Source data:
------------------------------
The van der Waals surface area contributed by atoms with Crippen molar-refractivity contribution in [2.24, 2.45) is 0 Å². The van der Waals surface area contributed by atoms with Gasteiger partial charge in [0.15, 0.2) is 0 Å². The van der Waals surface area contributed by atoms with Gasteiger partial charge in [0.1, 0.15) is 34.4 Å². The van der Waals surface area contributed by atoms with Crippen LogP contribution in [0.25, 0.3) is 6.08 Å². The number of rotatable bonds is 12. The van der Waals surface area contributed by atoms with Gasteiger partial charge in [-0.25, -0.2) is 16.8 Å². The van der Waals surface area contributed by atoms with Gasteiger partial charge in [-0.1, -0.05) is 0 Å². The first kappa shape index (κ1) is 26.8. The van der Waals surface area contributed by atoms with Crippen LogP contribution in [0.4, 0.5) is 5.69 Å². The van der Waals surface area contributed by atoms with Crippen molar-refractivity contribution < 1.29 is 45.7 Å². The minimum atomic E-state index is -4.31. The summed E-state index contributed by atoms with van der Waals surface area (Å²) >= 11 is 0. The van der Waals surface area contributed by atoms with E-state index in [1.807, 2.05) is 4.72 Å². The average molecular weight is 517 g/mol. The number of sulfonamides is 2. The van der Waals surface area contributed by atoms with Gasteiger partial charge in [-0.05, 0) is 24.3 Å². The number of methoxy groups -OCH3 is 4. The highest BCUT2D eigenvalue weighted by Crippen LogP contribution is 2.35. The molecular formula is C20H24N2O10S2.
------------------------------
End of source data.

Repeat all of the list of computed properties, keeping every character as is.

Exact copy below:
The van der Waals surface area contributed by atoms with Crippen molar-refractivity contribution in [2.24, 2.45) is 0 Å². The van der Waals surface area contributed by atoms with Gasteiger partial charge in [0.15, 0.2) is 0 Å². The van der Waals surface area contributed by atoms with Gasteiger partial charge in [0.1, 0.15) is 34.4 Å². The van der Waals surface area contributed by atoms with Crippen LogP contribution in [0.25, 0.3) is 6.08 Å². The number of rotatable bonds is 12. The van der Waals surface area contributed by atoms with Gasteiger partial charge in [-0.25, -0.2) is 16.8 Å². The van der Waals surface area contributed by atoms with Gasteiger partial charge in [-0.1, -0.05) is 0 Å². The first kappa shape index (κ1) is 26.8. The van der Waals surface area contributed by atoms with Crippen LogP contribution in [0.4, 0.5) is 5.69 Å². The van der Waals surface area contributed by atoms with Crippen molar-refractivity contribution < 1.29 is 45.7 Å². The minimum atomic E-state index is -4.31. The summed E-state index contributed by atoms with van der Waals surface area (Å²) >= 11 is 0. The van der Waals surface area contributed by atoms with E-state index in [1.807, 2.05) is 4.72 Å². The average molecular weight is 517 g/mol. The number of sulfonamides is 2. The van der Waals surface area contributed by atoms with Gasteiger partial charge in [-0.05, 0) is 24.3 Å². The number of methoxy groups -OCH3 is 4. The highest BCUT2D eigenvalue weighted by Crippen LogP contribution is 2.35. The molecular formula is C20H24N2O10S2.